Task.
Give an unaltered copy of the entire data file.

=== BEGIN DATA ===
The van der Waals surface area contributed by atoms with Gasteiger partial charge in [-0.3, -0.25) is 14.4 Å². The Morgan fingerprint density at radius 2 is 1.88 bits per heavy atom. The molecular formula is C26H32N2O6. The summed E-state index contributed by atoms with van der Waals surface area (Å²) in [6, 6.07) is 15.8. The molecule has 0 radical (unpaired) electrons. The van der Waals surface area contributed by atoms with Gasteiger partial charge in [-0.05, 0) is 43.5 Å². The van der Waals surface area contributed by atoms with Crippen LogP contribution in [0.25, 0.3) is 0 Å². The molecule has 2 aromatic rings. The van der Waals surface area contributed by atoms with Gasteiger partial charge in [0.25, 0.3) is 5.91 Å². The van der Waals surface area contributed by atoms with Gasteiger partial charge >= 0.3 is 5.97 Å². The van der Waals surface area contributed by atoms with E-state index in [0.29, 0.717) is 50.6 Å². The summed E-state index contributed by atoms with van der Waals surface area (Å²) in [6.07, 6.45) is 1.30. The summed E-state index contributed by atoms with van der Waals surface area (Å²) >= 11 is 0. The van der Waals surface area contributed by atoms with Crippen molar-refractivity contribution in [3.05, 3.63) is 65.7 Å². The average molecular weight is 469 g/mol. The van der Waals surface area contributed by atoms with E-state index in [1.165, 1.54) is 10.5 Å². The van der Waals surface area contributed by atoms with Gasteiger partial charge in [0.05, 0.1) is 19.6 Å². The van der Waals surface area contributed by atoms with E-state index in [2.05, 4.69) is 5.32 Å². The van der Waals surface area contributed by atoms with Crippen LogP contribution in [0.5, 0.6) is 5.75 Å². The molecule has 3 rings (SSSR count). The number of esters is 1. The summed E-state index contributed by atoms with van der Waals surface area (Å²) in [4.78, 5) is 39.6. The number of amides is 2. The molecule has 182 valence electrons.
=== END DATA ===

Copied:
The van der Waals surface area contributed by atoms with Gasteiger partial charge in [-0.3, -0.25) is 14.4 Å². The Morgan fingerprint density at radius 2 is 1.88 bits per heavy atom. The molecular formula is C26H32N2O6. The summed E-state index contributed by atoms with van der Waals surface area (Å²) in [6, 6.07) is 15.8. The molecule has 0 radical (unpaired) electrons. The van der Waals surface area contributed by atoms with Gasteiger partial charge in [-0.05, 0) is 43.5 Å². The van der Waals surface area contributed by atoms with Crippen LogP contribution in [0.25, 0.3) is 0 Å². The molecule has 2 aromatic rings. The van der Waals surface area contributed by atoms with Gasteiger partial charge in [0.25, 0.3) is 5.91 Å². The van der Waals surface area contributed by atoms with Gasteiger partial charge >= 0.3 is 5.97 Å². The van der Waals surface area contributed by atoms with E-state index in [0.29, 0.717) is 50.6 Å². The summed E-state index contributed by atoms with van der Waals surface area (Å²) in [6.07, 6.45) is 1.30. The summed E-state index contributed by atoms with van der Waals surface area (Å²) >= 11 is 0. The van der Waals surface area contributed by atoms with Crippen molar-refractivity contribution in [3.05, 3.63) is 65.7 Å². The average molecular weight is 469 g/mol. The van der Waals surface area contributed by atoms with E-state index in [1.165, 1.54) is 10.5 Å². The van der Waals surface area contributed by atoms with Gasteiger partial charge in [0.05, 0.1) is 19.6 Å². The van der Waals surface area contributed by atoms with E-state index in [2.05, 4.69) is 5.32 Å². The van der Waals surface area contributed by atoms with Crippen LogP contribution in [0.5, 0.6) is 5.75 Å². The molecule has 3 rings (SSSR count). The number of esters is 1. The summed E-state index contributed by atoms with van der Waals surface area (Å²) in [4.78, 5) is 39.6. The number of amides is 2. The molecule has 182 valence electrons.